This weekend under the shiny lights of nearby casinos on the Las Vegas strip, Twitch made a revelatory announcement: It is now, finally, ending its simulcasting restrictions and officially allowing creators using its platforms to simultaneously stream across any platform.
Some Background On Simulcasting
In case you’re unfamiliar, for a long time, Twitch had the sort of terms of service whereby its verified creators could not stream on rival live streaming platforms like YouTube or Facebook. That said, many Twitch partners disregarded this rule and were never punished or caught. The rule was, however, sometimes enforced. Especially with big-name creators, like Ninja or Pokimane. For those creators, Twitch offered flashy non-compete deals to incentivize posting original content on the platform, dishing out estimated six-to-eight-figure deals for exclusivity. (Exclusivity means what it sounds like here: Your content is only to appear here, or else your Twitch income goes away.)
In August 2022, Twitch loosened its exclusivity rules a bit, announcing all partners could simulcast on non-rival platforms, like TikTok and other short-form video apps. Twitch also said partners could live stream on competing platforms like YouTube or Facebook, although they could not simulcast original Twitch streams.
These small simulcasting changes from Twitch inevitably weren’t enough for many top streamers, who recognized both the discoverability and revenue diversification benefits of a platform-agnostic social media approach. Ninja, for example, had an exclusive deal with Twitch but dropped the contract in early September 2022, saying he thought it would be more beneficial to be able to simulcast across YouTube and Facebook.
The Tipping Point
In late September 2022, Twitch really pissed creators off after ending its 70% revenue-sharing deal with top partners, announcing it was reducing everyone to a 50/50 revenue split across the board. Many top streamers started looking for better prospects with other platforms, like Kick — a live-streaming platform that offers a more generous 95/5 revenue split and the freedom to simulcast. In 2023, Kick signed multi-million non-exclusive deals with many top creators (namely Nickmercs, Amouranth, and xQc) to lure them to the platform.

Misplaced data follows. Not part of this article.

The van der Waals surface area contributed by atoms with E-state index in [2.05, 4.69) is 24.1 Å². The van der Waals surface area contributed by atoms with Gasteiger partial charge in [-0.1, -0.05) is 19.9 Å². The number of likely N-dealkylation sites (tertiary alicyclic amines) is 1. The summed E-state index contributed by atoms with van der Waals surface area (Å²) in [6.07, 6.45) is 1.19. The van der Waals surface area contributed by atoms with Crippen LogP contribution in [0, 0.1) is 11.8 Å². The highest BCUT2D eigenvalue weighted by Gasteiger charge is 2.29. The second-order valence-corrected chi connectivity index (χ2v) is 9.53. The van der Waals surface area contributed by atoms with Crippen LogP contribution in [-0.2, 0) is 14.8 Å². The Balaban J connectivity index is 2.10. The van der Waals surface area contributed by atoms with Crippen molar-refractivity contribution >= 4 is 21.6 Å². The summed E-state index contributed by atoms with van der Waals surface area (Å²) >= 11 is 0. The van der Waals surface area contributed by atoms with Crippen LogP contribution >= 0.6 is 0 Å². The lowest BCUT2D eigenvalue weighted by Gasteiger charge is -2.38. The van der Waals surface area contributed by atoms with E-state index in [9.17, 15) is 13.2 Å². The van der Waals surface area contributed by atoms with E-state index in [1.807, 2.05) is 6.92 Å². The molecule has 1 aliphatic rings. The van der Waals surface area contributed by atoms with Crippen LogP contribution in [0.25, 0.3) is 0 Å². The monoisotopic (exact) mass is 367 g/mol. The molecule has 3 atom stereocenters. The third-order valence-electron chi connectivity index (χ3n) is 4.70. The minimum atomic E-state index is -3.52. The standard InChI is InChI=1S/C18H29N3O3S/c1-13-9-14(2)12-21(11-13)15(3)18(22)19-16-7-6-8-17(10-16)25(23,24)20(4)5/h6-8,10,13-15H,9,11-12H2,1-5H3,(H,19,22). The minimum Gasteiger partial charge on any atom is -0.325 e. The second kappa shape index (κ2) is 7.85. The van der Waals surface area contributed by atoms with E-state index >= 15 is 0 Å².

Despite ending its simulcasting prohibition this weekend, Twitch is still, to an extent, keeping a kind of “walled garden” approach — doing everything it can to keep users who are inside the platform from leaving. Creators still won’t be allowed to link out to their streams on other platforms. And the company says no third-party tools can be used by creators to merge chats across multiple platforms.
But, Twitch ending its simulcasting restrictions shows that companies are seeing the diminishing value of expensive, exclusive contracts in the creator age.
The Bidding Wars
In fact, Bloomberg reported yesterday that Twitch employees say the platform is phasing out high-ticket deals with live streamers. According to one Twitch executive, the platform is tired of unsustainable “bidding wars.”
And it’s not just Twitch — Bloomberg also reported that anonymous YouTube employees alleged that YouTube is backing away from these types of exclusivity deals with top gamers and will be trimming the length of pre-existing contracts.
All of that raises the question, is exclusivity dead? Cross-platform presence and discovery, is of course, beneficial for most people making content on the internet — but it also seems beneficial for the platforms. Amazon, which owns Twitch, is notoriously all about data and numbers: There’s no way Twitch would announce this news unless it did the opportunity-cost evaluation and took the gamble that ending platform exclusive demands was going to be worth it for their bottom line.
In fact, businesses across the entire entertainment ecosystem are teasing out the costs and risks of platform exclusivity. Paramount, for example, tested out letting “Mean Girls” be 100% available for free on TikTok as a promotional tactic.
And debates abound over Microsoft’s acquisition of game publisher Activision Blizzard on Friday — and whether or not Activision’s highly anticipated games “Modern Warfare III” and “Diablo IV” will be put exclusively on Microsoft’s Xbox consoles or if they will be multi-platform releases. Microsoft’s CEO hinted the company will take a “games first” approach and lean into distributing games across PC, mobile, and multiple consoles.
Of course, many platforms are still testing ways to keep their walls as high as possible, with increasing subscription fees and platforms like X/Twitter discouraging cross-platform link sharing. And non-competes, certainly, are not dead yet in this creator economy landscape.
Still, Is Exclusivity Dead?
But talent exclusivity is a concept from the early days of Hollywood that no longer works. It was an idea that only worked well for big studios and networks when they had near-total media monopolies (oligopolies, to be specific). But now, social media platforms have opened up distribution channels, and media owners are having a hard time exerting that same old-school control over creative talent. Even those creators who do sign deals tend to not play ball the way media companies would hope.
Creators have shown they aren’t happy with the ancient media concept of exclusivity — particularly criticizing companies like Twitch and Twitter for trying to lock them in the same way Hollywood bosses of the olden days did to their starlets. These platforms will have to strike a balance, paying creators enough to stay afloat while not boxing them into stuffy contracts.
Only time will tell if Twitch will find it worth it to keep creators in its good graces.
What are your thoughts on the end of Twitch simulcasting restrictions? Email [email protected] to share your experience.